I’m thankful for good health and prosperity for myself and all of my loved ones. When I celebrate this holiday, it not only brings joy to me but it also brings joy to everyone around me. Diwali reminds us that the Gods are looking down and shedding their light on everyone here; and that makes me feel very thankful.

Rebecca VaughanRebecca Vaughan

How does your family celebrate Thanksgiving?

We celebrate it with my neighbors every year, and we rotate houses. I always watch the parade, and then we have a huge dinner and watch football. My neighbors are moving to Australia soon though, so that will make our traditions a little different. But, as long as I’m with my family, I’m happy! I’m Christian, and the holidays have always been more about religion and family to me than anything else.

Have your family traditions made you feel more connected to your Christianity?

The holidays are a really special time, and they definitely make me feel closer to my family. My Christian faith makes me appreciate the holidays in a different way because of the traditions my family and I have of going to Church, and the closeness we share because of it. I’m also a part of the Fellowship of Christian Athletes (FCA) on campus, and so that contributes to keeping my faith strong throughout the year and near the holidays when I’m away from my family.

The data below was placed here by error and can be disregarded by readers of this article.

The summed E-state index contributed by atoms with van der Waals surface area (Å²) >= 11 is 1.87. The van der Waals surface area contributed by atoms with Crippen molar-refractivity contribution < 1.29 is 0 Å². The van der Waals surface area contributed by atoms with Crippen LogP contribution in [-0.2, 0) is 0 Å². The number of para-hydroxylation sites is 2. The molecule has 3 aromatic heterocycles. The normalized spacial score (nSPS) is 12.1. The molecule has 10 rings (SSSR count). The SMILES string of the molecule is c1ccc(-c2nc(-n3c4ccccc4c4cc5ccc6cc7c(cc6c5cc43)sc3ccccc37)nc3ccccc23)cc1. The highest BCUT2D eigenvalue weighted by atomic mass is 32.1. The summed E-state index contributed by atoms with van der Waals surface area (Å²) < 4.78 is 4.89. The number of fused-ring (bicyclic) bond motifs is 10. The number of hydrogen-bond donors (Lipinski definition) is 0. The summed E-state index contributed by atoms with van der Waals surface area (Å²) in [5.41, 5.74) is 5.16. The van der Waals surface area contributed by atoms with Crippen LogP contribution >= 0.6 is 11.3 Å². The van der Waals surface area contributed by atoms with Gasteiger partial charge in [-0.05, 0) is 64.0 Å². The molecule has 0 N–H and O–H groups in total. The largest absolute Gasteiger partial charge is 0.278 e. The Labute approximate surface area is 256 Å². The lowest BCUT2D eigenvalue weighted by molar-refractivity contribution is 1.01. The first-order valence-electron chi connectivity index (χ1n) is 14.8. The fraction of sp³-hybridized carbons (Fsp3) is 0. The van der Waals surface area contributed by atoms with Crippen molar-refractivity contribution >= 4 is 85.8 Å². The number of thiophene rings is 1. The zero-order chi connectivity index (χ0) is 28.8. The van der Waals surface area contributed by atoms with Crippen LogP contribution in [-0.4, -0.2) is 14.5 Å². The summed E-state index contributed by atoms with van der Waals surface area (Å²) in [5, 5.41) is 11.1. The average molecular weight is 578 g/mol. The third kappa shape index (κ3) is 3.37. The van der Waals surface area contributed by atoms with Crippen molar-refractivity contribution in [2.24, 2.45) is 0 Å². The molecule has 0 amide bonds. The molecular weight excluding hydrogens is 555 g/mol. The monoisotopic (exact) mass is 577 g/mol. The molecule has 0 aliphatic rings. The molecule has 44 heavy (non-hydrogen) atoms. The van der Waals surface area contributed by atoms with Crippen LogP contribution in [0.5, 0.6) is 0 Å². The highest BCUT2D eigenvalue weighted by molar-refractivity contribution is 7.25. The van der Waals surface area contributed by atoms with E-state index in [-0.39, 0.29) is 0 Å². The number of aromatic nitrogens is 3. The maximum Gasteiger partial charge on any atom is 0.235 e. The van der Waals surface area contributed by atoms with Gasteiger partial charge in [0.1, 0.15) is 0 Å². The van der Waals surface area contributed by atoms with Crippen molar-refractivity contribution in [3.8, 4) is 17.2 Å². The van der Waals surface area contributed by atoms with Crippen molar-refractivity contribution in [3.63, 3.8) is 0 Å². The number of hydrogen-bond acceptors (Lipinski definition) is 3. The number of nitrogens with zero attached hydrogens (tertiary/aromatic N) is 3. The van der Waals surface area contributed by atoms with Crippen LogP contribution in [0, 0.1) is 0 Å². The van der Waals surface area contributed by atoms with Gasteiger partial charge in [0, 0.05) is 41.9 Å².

What is your favorite thing about being at Wagner during the holiday season?

I love that everyone is still so cheerful despite whatever stress they may feel from school and finals. I know that school may put a damper on the spirit of the Thanksgiving and holiday season at times, but I truly am thankful to be able to attend this school. It’s a privilege that not many people have; and I’m blessed to have this opportunity. I also love seeing how excited everyone gets when finals are over and they are able to go home to enjoy the holidays over winter break. It makes me feel even more excited to see my family and celebrate; I feel happy just thinking about it!  

No matter what holidays you observe, they are a time to to come together, celebrate, and give thanks. I’m happy to go to a school that welcomes all holidays with open-arms: it gives me one more reason to be thankful this holiday season.